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Luxury Cars December 2012

Middle class and affluent consumers demand luxury cars

In addition to the lower entry price, demand for luxury cars is driven by a growing volume of wealthy middle class individuals because; the car culture in China is immature so the measure of a suitable car is large and/or luxurious, buyers have nowhere else to invest their money, and government officials have in effect set a bad example to the masses by adopting luxury vehicles for official duties.


Brand activity


  • Hefei and Ningbo 4S dealerships opened: The new Continental GT V8, Mulsanne Diamond Jubilee, Continental GT W12, and Continental Flying Spur were all on show at the Hefei opening ceremony.


  • The brand announced that it would not continue supporting cars under warranty purchased through the USA.
  • The CEO for China Christoph Stark announced his retirement in Q1 2013, after eight years in charge
  • 5 more 4S dealers opened.

Ferrari & Maserati

  • 14th Dec, Ningbo Bojun Ferrari & Maserati dealership opened
  • 13th Dec, the world’s largest Ferrari & Maserati 3S dealership opened in Shanghai

Aston Martin

  • 30th Nov, the 13th dealer opened in Chongqing, as a result more cars were sold in the city via the dealer than had been by attending the cities international auto show for four years

Jaguar Land Rover

  • 12th Dec, the 102nd Jaguar Land Rover dealership in mainland China opened in Zhenjiang, 46 more signed authorized dealerships are under construction.
  • 27th Nov, Two Jaguar Land Rover 4S dealers opened on the same day in Beijing
  • From Jan to Nov, JLR sold 65,000 cars in China, a 75% increase year-on-year.


  • Bugatti sold 6 supercars in the first three quarters of 2012, which created a new sales record, the cars include the Bugatti Vitesse, Bugatti Veyron Grand Sport Cabriolet and Bugatti Veyron Super Sport.


The German executive triangle

When it comes to luxury executive transport in China, three German brands lead the field; Audi, BMW and Mercedes. Audi established themselves as defacto suppliers many years ago by being adopted as the vehicle of choice for government officials and their departments. The brands designs were considered as stylish but understated, and therefore suitable for this group of individuals, and production in China commenced. A decade or more later, BMW started production, their designs were considered more stylish and suitable for the newly monied and ‘flashy’ people, and two years after that Mercedes production began. The products produced locally were initially the mid sized vehicles, the A6, 5 series and E class, the large limo’s still imported, holding greater status being foreign made, and of course higher prices.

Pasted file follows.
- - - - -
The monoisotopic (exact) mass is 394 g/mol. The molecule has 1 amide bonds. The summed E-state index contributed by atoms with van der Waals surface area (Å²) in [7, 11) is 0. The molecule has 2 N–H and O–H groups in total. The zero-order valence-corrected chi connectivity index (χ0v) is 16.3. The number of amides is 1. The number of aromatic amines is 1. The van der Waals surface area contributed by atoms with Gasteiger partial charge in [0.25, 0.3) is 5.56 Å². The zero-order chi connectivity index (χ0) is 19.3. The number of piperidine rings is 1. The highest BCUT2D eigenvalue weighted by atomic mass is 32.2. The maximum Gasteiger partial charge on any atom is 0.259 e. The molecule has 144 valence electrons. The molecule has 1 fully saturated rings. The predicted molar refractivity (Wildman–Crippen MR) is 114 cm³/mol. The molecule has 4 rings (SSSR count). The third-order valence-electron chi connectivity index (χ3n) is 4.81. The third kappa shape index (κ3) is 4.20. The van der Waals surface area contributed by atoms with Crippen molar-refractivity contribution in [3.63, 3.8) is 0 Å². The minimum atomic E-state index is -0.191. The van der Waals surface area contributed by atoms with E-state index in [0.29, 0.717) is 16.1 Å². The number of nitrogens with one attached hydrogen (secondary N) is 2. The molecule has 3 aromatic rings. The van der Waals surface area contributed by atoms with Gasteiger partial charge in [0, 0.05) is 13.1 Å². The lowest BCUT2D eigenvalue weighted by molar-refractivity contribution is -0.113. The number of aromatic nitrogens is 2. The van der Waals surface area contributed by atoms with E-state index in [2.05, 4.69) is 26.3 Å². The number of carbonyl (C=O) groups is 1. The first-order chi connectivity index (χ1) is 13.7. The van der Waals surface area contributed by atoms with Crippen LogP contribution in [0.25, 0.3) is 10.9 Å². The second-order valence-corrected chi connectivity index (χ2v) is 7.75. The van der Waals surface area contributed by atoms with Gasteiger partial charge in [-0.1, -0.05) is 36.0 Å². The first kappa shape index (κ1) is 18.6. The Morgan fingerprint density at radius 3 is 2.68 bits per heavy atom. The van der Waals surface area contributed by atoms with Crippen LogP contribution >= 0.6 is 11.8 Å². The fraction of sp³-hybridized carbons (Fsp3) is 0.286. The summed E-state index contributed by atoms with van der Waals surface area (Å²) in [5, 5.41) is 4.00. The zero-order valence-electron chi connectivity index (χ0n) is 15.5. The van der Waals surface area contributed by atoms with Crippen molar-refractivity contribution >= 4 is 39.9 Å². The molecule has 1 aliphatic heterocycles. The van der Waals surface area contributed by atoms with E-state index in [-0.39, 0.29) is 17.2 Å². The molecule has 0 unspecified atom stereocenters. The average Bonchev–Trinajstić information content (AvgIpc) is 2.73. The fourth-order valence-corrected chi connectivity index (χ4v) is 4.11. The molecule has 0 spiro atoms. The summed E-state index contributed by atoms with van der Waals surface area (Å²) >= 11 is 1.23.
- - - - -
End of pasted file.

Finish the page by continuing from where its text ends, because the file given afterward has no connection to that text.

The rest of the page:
Since that time, all three brands have made huge inroads into the market, introducing new variants of the mid range cars with extended legroom in the rear, and then applying the same rules to their compact range. The market for SUV’s began to increase in recent years, and now all the brands are doing well in this segment, BMW recently introducing the X1 to great acclaim. However, this year Audi and BMW in particular have started to leave Mercedes standing. The former is selected by those who feel a need to be understated, either because of personality, or because of their proximity to officialdom, the latter is seen as a cool brand by the new rich, and has increased unit sales from 15,500 in 2004 to a projected 300,000 this year. Mercedes has a way to catch up, and naturally other brands such as Jaguar are taking small pieces out of their market share.

The status of a ‘luxury’ car in China is a necessity to anyone who wants to be considered successful, they must arrive at meetings in it, talk about it and be seen in it. Unlike much of the west where your clients would assume you were making too much profit if you had a large luxury car, here in China the reverse psychology applies. Add to this the growing wealth of the middle classes and the sheer numbers of consumers here the market looks positively rosy for the German triangle.


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